State began overseeing rate changes in 2015
For 2014 and 2015, Florida’s Insurance Commissioner was powerless to regulate proposed health insurance premiums, due to legislation signed into law by Governor Scott in 2013. But in 2015, for the first time since ACA-compliant plans debuted, Insurance Commissioner Kevin McCarty had the ability to challenge rates proposed by health insurance carriers.
19 individual market carriers in Florida submitted proposed rates for 2016 ACA-compliant plans, although ten of them (including Cigna) only offer plans outside the exchange for 2016. FLOIR has searchable rate filing data available on its site, but most of the carriers submitted their proposed rate hikes as “trade secrets” which means that they were not disclosed to the public unless they were above ten percent (prior to the start of open enrollment, Healthcare.gov’s rate review tool also only displayed proposed rate hikes of ten percent or more).
But the details were revealed on August 26, when FLOIR released final rates – along with the original proposals – for all 19 carriers. Just three of them had final approved rates the same as what they originally proposed. Of the remaining 16 carriers, final rates were lower than proposed for ten of them, and higher than originally proposed for the other six.
Ultimately, the weighted average approved rate increase in the individual market in Florida came out to 9.5 percent for 2016. For plans in the exchange, rate changes for 2016 varied from a decrease of 9.7 percent (Florida Health Care Plan, Inc.) to an increase of 16.4 percent (UnitedHealthcare of Florida, Inc.).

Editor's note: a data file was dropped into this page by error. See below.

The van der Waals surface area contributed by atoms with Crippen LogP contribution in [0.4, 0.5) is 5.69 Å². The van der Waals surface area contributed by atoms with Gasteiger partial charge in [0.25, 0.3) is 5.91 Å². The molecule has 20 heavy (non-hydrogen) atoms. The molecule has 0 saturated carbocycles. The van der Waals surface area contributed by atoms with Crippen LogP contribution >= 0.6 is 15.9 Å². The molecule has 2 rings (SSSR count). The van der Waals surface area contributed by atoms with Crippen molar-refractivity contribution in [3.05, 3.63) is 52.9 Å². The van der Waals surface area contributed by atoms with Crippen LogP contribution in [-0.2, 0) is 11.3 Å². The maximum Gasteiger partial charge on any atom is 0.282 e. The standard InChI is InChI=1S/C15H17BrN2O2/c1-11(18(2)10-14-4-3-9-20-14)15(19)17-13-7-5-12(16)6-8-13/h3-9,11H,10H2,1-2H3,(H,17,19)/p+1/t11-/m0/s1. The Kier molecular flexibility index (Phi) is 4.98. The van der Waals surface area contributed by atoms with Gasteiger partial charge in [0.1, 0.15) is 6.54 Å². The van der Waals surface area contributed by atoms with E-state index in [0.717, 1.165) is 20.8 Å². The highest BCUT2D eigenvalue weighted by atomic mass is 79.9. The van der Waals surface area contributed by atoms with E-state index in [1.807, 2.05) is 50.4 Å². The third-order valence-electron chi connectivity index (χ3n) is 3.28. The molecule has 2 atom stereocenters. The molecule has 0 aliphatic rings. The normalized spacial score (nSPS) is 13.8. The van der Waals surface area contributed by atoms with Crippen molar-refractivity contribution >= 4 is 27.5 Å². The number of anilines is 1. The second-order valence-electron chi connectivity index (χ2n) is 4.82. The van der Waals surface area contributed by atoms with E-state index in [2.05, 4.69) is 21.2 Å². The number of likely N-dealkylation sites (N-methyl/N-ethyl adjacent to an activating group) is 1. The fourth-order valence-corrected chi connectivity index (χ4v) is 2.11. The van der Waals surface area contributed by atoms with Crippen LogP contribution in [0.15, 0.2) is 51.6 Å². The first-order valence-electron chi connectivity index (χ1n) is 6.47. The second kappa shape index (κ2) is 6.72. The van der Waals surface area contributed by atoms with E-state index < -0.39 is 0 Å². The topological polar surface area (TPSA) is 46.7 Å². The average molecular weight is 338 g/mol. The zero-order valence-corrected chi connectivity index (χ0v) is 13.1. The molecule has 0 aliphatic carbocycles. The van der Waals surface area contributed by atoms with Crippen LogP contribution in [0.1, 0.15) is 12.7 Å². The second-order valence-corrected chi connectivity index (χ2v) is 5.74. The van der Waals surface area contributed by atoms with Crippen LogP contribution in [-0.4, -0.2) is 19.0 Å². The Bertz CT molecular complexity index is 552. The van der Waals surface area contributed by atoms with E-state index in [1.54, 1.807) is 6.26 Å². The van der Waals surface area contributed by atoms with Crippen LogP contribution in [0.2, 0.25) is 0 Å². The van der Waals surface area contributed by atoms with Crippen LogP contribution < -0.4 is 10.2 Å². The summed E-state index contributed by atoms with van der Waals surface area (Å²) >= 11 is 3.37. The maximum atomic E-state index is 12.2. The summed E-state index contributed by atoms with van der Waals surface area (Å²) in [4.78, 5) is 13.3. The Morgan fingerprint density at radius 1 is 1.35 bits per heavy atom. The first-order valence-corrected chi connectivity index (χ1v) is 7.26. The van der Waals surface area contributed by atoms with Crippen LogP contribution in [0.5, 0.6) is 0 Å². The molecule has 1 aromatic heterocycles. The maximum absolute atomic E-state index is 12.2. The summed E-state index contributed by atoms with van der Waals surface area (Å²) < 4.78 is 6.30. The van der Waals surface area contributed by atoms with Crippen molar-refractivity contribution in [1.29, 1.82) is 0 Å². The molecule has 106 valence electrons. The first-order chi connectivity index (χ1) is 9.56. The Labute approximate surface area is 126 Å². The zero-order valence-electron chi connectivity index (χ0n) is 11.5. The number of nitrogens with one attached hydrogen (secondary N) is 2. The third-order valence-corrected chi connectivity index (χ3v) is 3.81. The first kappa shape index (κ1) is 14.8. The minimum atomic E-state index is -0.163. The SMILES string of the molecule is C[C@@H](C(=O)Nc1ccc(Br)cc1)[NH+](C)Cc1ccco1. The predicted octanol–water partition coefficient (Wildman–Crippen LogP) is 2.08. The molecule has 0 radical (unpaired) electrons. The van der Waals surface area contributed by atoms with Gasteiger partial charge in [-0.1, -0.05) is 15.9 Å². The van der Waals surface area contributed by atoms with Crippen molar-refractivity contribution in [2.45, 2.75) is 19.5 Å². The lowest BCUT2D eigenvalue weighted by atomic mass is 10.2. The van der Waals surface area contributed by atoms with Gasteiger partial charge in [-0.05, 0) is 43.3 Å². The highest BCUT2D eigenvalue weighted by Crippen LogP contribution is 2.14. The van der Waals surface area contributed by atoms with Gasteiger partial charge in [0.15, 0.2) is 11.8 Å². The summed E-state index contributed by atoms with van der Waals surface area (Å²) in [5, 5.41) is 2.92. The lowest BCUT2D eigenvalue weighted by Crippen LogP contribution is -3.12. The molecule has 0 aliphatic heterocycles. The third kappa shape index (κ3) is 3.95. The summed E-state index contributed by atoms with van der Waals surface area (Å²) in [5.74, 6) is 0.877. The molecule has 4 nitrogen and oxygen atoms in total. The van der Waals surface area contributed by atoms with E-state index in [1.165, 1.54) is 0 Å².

HHS released a report in October 2015 that showed average benchmark premium changes for 2016 (note that the benchmark plan is the second-lowest-cost Silver plan in a given area; it’s not necessarily the same plan from one year to the next). While changes in the benchmark premium are useful in terms of seeing how much subsidies will change, they’re not particularly useful from an individual insured’s perspective. But for what it’s worth, the average benchmark premium across Florida increased by just 1.2 percent in 2016. In the Miami metro area, according to a Kaiser Family Foundation analysis, the average benchmark premium decreased by 4.4 percent in 2016.
The fact that the average benchmark premium increased by just 1.2 percent statewide means that subsidies are only slightly higher in 2016 than they were in 2015 (in areas where the benchmark premium decreased, subsidies decrease as well). But overall premiums are 9.5 percent higher. That means subsidies didn’t necessarily keep pace with the increase in premiums across the state, unless insureds shopped around during open enrollment.